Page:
Baby blues also known as postnatal depression is a form of depression which occurs after giving birth. Around one in six mothers suffer from this condition although it not always diagnosed, let alone treated. As to what exactly causes postnatal depression, no one is entirely sure and it could well be that a number of different factors play a part. Biologically, after giving birth there is a sudden drop in hormones, such as oestrogen and progesterone, which can cause a depression-inducing chemical imbalance in the brain. Psychologically, if you have suffered from, for want of a better word, ‘normal’ depression in the past, this may make you more likely to suffer from postnatal depression as well. Socially, after the excitement of the baby’s arrival and the streams of visitors start to fade, this can leave the new mums feeling somewhat lost and alone.
While it is normal to suffer mood swings in the first few weeks after birth, if these symptoms do not clear up within a month this could be a sign of postnatal depression. It usually develops in the first month and a half after giving birth, but it is not restricted to this timeframe and there are many cases where it does not fully set in for a number of months. Partners and others close to the new mother need to keep an eye out for the symptoms of postnatal depression so it can be diagnosed and dealt with as swiftly as possible. And if you are suffering postnatal depression yourself, it is important to bear in mind that it is an illness and try not to feel guilty about how you may feel towards your new baby.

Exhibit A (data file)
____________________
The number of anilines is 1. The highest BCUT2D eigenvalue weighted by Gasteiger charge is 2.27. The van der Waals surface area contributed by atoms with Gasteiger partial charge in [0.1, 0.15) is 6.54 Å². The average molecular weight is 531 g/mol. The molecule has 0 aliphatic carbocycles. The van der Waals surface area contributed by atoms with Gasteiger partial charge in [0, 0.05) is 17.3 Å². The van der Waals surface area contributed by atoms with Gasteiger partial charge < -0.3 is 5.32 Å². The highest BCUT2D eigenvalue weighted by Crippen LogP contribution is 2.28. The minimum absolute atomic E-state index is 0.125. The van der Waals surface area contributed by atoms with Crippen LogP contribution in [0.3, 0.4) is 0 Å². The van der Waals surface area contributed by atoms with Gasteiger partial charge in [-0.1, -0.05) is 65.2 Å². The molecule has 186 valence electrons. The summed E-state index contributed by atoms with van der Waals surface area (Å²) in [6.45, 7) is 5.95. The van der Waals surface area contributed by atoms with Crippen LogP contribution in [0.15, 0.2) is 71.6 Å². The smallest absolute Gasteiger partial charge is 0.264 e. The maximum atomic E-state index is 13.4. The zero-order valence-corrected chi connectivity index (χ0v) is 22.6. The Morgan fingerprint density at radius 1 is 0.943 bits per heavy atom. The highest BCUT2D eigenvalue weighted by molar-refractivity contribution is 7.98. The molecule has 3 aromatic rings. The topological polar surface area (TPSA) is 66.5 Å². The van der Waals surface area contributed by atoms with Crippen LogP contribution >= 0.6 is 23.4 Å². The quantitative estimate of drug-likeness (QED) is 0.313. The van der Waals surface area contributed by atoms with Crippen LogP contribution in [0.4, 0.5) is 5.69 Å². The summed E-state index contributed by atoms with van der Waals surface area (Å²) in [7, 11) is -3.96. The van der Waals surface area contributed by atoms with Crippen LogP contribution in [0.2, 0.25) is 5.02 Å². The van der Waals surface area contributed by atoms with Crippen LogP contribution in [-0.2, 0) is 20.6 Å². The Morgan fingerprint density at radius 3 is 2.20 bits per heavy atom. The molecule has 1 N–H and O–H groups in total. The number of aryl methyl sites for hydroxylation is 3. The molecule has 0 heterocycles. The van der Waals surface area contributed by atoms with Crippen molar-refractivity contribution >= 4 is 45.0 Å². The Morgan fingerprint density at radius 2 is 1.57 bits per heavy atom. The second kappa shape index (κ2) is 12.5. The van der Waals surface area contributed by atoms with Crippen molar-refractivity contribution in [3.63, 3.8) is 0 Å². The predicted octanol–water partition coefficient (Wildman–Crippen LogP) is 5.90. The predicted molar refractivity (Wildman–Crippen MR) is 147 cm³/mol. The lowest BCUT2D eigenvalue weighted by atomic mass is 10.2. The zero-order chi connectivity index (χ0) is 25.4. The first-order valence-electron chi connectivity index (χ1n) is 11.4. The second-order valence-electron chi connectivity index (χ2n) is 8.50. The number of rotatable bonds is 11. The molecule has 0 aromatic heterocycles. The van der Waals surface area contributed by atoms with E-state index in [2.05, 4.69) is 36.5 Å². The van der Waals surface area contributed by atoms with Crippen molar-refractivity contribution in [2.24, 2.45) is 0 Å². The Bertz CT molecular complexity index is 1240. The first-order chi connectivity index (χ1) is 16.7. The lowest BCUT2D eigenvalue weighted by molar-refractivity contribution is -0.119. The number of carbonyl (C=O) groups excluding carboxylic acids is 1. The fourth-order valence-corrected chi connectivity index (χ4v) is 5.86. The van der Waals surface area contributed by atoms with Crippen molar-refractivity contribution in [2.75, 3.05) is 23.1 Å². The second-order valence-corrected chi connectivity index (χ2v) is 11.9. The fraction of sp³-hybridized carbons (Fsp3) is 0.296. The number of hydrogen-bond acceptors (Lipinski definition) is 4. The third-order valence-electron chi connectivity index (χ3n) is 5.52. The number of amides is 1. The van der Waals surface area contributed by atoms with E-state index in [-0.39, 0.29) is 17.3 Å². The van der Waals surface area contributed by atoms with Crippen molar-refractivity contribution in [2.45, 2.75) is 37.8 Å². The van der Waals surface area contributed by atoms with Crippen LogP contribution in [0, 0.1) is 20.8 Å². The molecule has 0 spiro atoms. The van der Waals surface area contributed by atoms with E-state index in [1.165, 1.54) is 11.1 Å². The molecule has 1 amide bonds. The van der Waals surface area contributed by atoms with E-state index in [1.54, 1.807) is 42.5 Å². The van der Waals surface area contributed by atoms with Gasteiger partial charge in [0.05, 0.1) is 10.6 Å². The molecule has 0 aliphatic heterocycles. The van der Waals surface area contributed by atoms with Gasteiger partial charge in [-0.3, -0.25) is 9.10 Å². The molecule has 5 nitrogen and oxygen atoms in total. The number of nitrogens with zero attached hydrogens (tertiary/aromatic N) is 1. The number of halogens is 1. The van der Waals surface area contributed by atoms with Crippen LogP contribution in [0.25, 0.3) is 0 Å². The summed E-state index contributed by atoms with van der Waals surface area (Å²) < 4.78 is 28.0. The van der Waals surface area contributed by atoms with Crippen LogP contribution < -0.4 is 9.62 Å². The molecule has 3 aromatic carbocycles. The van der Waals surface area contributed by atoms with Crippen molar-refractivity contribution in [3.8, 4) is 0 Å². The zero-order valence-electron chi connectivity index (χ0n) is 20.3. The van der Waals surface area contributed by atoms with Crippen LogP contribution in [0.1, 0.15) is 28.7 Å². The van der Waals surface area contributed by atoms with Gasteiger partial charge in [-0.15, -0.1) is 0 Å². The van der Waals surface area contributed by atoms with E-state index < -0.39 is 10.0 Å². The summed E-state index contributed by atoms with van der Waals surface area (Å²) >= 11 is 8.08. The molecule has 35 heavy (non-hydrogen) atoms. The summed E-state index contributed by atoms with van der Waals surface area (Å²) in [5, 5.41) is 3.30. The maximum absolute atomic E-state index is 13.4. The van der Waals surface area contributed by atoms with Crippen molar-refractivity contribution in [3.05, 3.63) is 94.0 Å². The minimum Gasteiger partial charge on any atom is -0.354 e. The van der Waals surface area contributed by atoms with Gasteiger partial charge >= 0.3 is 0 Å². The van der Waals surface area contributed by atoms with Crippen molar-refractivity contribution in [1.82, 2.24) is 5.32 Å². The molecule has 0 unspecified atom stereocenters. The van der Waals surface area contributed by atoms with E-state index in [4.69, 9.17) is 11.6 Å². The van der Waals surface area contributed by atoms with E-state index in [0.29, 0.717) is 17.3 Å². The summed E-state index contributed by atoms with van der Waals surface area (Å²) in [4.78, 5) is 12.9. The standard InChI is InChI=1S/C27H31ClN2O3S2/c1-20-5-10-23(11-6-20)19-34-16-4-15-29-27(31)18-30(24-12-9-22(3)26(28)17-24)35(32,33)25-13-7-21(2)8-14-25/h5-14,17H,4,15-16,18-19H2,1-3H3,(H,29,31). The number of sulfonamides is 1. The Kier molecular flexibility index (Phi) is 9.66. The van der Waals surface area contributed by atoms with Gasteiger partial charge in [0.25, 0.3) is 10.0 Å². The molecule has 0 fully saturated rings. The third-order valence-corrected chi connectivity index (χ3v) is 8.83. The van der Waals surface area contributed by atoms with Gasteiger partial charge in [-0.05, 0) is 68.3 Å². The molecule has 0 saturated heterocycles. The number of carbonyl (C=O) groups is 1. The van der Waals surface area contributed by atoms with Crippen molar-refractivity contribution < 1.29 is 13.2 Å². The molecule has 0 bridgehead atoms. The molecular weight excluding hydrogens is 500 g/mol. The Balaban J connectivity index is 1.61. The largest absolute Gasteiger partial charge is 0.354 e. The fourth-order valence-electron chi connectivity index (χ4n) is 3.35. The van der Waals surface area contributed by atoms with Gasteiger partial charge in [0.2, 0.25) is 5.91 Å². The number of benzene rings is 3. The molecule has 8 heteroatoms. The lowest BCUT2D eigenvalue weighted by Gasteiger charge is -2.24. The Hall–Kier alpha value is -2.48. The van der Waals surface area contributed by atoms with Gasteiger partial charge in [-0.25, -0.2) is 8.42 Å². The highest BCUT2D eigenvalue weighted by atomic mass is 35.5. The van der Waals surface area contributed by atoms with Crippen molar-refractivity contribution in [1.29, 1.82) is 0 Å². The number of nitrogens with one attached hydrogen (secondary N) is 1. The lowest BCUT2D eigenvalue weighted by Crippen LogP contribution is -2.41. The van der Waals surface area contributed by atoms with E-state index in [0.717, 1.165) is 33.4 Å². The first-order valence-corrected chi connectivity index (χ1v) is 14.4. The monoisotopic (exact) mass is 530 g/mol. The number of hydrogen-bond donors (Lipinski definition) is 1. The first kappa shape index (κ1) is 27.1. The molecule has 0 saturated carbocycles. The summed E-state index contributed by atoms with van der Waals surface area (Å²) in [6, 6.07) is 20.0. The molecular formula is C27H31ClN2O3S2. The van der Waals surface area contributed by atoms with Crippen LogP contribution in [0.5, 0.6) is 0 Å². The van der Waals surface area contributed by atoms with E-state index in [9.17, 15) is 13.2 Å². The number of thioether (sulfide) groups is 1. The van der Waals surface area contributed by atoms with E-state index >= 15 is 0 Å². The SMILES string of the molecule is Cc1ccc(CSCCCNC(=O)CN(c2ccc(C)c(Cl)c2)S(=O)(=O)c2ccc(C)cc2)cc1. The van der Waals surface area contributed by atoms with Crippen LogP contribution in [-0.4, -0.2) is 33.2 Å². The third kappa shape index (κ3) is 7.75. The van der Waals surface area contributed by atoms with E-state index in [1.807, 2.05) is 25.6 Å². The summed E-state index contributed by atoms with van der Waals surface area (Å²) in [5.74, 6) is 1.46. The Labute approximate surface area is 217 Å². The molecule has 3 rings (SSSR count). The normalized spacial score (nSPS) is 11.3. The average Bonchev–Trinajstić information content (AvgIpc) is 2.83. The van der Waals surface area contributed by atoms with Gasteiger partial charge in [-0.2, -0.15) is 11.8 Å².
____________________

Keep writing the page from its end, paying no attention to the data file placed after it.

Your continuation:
Signs of Postnatal Depression
- Feeling very low, or despondent, thinking that nothing is any good, that life is a long, grey tunnel without end or hope.